Education Act (1990), new labeling requirements for dietary supplements (1997), and proposed labeling guidelines for trans fats (2006). broader scope, such as the Fair Packaging and Labeling Act (1966), the Child Protection Act (1966), and the Consumer Product Safety Act (1972), which established the Consumer Product Safety Commission to monitor product safety and establish uniform product safety standards.
Consumers, like marketers, have an obligation to act ethically and responsibly in the exchange process and in the use and disposition of products. Unfortunately, consumer behavior is spotty on both counts. Unethical consumer behavior includes
filing warranty claims after the claim period; misredeeming coupons; pirating music, movies, and software from the Internet; and submitting phony insurance claims, among other behaviors. Unethical behavior is rarely motivated by economic need. Rather, research indicates that this behavior is influenced by (a) a belief that a consumer can get away with the act and it is worth doing and (b) the rationalization that such acts are justified or driven by forces outside the individual—"everybody does it." Consumer purchase, use, and disposition of environ-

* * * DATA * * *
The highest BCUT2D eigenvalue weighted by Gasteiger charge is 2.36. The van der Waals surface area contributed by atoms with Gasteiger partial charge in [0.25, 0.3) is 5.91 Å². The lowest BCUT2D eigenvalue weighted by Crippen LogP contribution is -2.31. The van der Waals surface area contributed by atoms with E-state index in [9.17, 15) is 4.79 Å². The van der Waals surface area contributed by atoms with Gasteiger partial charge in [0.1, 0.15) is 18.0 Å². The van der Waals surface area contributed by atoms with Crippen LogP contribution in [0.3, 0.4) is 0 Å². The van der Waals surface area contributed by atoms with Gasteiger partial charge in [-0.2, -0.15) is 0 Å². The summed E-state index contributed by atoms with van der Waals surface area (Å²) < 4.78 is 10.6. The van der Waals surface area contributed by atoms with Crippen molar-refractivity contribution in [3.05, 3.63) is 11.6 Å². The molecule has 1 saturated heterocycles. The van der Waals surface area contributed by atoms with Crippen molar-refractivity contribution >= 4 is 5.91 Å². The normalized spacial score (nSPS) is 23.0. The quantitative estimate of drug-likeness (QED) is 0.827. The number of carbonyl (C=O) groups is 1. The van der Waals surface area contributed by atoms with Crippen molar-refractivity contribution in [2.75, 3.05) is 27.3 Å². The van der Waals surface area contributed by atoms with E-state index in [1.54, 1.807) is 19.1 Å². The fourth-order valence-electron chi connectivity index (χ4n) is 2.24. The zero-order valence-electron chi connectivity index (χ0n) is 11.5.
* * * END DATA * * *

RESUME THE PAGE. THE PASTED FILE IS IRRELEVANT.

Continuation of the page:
mentally sensitive products relate to consumer social responsibility. Even though consumers are sensitive to ecological issues they (a) may be unwilling to sacrifice convenience and pay potentially higher prices to protect the environment and (b) lack the knowledge to make informed decisions dealing with the purchase, use, and disposition of products.